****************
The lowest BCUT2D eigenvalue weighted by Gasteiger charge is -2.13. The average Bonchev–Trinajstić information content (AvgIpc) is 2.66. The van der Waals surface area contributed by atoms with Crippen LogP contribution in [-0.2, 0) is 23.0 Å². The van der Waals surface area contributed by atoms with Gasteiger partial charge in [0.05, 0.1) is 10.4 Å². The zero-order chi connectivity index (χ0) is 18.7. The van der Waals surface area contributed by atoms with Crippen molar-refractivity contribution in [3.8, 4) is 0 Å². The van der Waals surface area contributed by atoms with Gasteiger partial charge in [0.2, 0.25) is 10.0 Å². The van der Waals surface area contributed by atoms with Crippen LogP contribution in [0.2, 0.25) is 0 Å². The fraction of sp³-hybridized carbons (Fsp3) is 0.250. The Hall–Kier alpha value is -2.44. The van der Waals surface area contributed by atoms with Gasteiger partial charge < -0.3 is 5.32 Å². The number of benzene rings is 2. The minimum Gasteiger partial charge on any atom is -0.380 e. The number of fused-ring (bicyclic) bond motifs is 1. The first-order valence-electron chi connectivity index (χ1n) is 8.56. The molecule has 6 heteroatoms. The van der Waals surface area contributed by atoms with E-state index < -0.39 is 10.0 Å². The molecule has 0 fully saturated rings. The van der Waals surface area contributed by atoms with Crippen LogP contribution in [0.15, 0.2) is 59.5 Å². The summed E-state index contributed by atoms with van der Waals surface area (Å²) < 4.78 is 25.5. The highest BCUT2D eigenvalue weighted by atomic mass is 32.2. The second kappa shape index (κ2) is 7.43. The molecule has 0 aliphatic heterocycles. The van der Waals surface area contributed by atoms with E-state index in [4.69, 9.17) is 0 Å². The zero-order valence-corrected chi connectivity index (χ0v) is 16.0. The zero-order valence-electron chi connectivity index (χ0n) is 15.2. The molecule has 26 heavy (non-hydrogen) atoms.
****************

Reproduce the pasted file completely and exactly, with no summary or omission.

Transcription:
The lowest BCUT2D eigenvalue weighted by Gasteiger charge is -2.13. The average Bonchev–Trinajstić information content (AvgIpc) is 2.66. The van der Waals surface area contributed by atoms with Crippen LogP contribution in [-0.2, 0) is 23.0 Å². The van der Waals surface area contributed by atoms with Gasteiger partial charge in [0.05, 0.1) is 10.4 Å². The zero-order chi connectivity index (χ0) is 18.7. The van der Waals surface area contributed by atoms with Crippen molar-refractivity contribution in [3.8, 4) is 0 Å². The van der Waals surface area contributed by atoms with Gasteiger partial charge in [0.2, 0.25) is 10.0 Å². The van der Waals surface area contributed by atoms with Crippen LogP contribution in [0.2, 0.25) is 0 Å². The fraction of sp³-hybridized carbons (Fsp3) is 0.250. The Hall–Kier alpha value is -2.44. The van der Waals surface area contributed by atoms with Gasteiger partial charge < -0.3 is 5.32 Å². The number of benzene rings is 2. The minimum Gasteiger partial charge on any atom is -0.380 e. The number of fused-ring (bicyclic) bond motifs is 1. The first-order valence-electron chi connectivity index (χ1n) is 8.56. The molecule has 6 heteroatoms. The van der Waals surface area contributed by atoms with E-state index < -0.39 is 10.0 Å². The molecule has 0 fully saturated rings. The van der Waals surface area contributed by atoms with Crippen LogP contribution in [0.15, 0.2) is 59.5 Å². The summed E-state index contributed by atoms with van der Waals surface area (Å²) < 4.78 is 25.5. The highest BCUT2D eigenvalue weighted by atomic mass is 32.2. The second kappa shape index (κ2) is 7.43. The molecule has 0 aliphatic heterocycles. The van der Waals surface area contributed by atoms with E-state index in [4.69, 9.17) is 0 Å². The zero-order valence-corrected chi connectivity index (χ0v) is 16.0. The zero-order valence-electron chi connectivity index (χ0n) is 15.2. The molecule has 26 heavy (non-hydrogen) atoms.